CBS Drama Shares Beautiful Pro-Life, Pro-Adoption Message

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Here at NewsBusters, we have a love/hate relationship with the CBS drama God Friended Me. It can be a faith-friendly show with positive messages, but, like all network television, it has also included a left-wing LGBT agenda.

But this Sunday’s episode, “All Those Yesterdays,” proved again why God Friended Me has landed on our “nice” list in the past. When new character Joy (Jessica Lu) joined the “God account” team this season, we learned that she had placed a child in a closed adoption at age 16. The audience discovered a few weeks ago that Joy arrived in New York from Chicago after (illegally) unsealing the files on her closed adoption to find out who adopted her baby girl. She came to the city to secretly find out if her biological daughter has a happy life with her adoptive parents. After learning that her child was happy, Joy still could not quite leave New York.

This week’s episode offers a realistic and loving portrayal of the joys (excuse the pun) and challenges of adoption. The episode throws in a new twist when Joy’s biological daughter appears in the mysterious “God account” as the next person the team must help. It turns out that her biological child, who is now 13-years-old, does love her adoptive parents and is happy with her life, but is nonetheless pining to know something about her heritage and history.

Joy had felt drawn to find out more about her baby after her own grandfather died. In a touching scene with God account friend Miles (Brandon Michael Hall), Joy talks about how her grandfather supported her pro-life adoption decision.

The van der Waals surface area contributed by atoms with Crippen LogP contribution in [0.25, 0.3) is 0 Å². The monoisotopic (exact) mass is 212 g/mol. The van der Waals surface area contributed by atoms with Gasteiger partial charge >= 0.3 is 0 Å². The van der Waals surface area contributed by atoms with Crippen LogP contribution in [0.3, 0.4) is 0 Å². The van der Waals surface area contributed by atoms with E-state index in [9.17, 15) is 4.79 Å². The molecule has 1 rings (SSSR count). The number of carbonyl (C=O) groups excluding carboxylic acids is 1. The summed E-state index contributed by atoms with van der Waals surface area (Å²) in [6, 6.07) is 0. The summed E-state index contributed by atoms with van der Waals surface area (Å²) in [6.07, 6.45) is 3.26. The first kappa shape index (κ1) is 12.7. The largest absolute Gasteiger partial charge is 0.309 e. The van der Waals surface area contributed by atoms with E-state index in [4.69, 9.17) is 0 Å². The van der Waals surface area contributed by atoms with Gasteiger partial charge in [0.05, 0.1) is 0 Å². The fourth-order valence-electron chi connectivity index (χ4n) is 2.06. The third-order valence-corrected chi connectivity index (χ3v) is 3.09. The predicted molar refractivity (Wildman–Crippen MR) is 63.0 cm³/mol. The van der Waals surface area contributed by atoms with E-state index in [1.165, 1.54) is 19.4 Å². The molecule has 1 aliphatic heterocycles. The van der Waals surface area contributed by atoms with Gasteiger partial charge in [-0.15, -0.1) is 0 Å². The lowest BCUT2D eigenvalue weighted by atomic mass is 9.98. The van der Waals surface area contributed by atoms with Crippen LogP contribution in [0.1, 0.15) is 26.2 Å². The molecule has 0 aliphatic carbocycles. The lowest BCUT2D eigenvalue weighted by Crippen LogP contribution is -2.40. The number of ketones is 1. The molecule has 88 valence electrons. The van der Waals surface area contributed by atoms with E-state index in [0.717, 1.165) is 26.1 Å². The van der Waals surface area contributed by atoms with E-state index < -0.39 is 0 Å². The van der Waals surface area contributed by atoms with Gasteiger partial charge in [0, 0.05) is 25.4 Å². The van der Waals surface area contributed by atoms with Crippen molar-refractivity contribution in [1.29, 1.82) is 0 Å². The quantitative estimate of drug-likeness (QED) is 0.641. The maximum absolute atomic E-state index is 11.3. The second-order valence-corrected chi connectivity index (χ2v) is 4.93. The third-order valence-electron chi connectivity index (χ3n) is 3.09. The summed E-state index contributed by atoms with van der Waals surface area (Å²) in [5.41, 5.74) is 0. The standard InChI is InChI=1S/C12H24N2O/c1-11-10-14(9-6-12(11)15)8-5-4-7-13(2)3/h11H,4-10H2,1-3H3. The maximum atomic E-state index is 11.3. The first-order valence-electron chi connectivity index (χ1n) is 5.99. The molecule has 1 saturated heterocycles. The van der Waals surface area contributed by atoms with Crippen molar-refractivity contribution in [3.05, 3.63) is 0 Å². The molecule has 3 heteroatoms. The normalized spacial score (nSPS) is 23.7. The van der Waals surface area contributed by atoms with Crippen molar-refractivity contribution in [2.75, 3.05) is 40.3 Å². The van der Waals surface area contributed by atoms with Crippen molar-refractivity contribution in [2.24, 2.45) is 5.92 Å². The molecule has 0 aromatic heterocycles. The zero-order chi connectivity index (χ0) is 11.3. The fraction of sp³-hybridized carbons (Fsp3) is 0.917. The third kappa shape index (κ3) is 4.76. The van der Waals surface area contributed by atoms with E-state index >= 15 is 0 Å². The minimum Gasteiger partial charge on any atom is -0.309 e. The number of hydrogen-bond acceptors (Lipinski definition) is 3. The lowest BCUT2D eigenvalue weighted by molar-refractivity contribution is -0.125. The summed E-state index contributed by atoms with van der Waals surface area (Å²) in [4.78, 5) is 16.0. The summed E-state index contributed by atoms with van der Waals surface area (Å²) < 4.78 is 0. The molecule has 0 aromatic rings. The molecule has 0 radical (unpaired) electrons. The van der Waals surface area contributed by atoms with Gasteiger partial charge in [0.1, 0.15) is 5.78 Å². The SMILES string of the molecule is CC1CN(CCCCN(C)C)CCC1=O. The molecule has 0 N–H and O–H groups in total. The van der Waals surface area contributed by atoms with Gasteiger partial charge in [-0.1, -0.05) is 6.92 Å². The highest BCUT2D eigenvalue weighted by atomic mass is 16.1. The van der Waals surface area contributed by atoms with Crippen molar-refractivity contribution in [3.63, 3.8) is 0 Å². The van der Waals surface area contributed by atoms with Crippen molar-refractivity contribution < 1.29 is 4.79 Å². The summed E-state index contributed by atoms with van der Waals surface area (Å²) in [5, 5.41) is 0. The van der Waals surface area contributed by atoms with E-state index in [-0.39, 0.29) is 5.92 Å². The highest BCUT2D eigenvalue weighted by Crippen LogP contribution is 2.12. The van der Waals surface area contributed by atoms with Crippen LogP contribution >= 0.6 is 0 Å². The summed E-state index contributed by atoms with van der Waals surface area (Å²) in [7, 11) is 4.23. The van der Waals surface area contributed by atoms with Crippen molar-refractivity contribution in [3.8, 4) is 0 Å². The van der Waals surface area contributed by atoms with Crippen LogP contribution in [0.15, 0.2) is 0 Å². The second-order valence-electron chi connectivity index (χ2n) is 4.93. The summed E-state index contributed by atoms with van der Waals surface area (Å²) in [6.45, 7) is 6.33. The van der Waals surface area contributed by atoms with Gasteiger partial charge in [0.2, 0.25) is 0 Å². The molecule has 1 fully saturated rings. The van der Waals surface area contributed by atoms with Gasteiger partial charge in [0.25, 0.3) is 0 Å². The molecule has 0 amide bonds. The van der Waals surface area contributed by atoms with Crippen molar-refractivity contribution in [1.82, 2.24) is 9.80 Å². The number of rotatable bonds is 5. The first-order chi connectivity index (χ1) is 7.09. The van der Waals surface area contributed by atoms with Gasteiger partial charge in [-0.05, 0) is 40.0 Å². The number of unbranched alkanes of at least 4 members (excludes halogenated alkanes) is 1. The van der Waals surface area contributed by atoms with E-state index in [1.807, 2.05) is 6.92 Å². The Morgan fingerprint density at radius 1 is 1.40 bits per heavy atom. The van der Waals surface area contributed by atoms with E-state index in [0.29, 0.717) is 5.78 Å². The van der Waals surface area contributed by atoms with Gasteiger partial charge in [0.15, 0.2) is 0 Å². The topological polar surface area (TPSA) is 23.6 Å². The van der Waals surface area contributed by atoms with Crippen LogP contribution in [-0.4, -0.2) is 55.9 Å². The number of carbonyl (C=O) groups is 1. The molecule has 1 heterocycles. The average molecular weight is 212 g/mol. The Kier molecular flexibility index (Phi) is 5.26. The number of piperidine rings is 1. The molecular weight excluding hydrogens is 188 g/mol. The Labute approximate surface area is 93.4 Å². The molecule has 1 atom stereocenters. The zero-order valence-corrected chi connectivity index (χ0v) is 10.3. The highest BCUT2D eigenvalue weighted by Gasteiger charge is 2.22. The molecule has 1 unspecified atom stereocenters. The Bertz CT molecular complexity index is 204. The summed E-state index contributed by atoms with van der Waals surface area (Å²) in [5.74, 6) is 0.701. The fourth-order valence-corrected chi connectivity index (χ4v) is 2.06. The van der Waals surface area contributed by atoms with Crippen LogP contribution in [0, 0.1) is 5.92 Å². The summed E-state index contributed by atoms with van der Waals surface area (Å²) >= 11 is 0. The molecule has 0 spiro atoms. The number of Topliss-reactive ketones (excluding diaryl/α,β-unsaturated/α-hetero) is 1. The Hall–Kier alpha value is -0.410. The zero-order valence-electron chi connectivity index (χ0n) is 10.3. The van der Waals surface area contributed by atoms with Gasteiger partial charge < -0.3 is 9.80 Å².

Miles: I know you lost your grandfather six months ago.

Joy: Yeah, so what?

Miles: I read the tribute that you wrote about him. Sounds like an amazing guy.

Joy: He was. He grew up in Hawaii. Oh, he was an incredible surfer. My parents split when I was young, and he moved to Chicago and raised me on his own. When I got pregnant and decided I wasn't ready to be a mother... He was so supportive. He told me that giving her up didn't mean that I didn't love her. It meant that I loved her enough to make sure she could have the best life possible. The life that I couldn't give her back then.

In the end, Joy is able to help her biological daughter make a connection to her genetic heritage by giving the girl a picture of her great-grandfather and letting her know he was a world-class surfer in Hawaii. (She does not reveal to the girl that she is her birth mother.)

The adoptive parents, who are shown as loving people, affirm their daughter as she happily embraces this new knowledge. Feeling that her mission is complete, Joy returns to Chicago to resume her former life. Adoption is never an easy decision, but God Friended Me beautifully portrayed how it can be a positive, life-affirming one.

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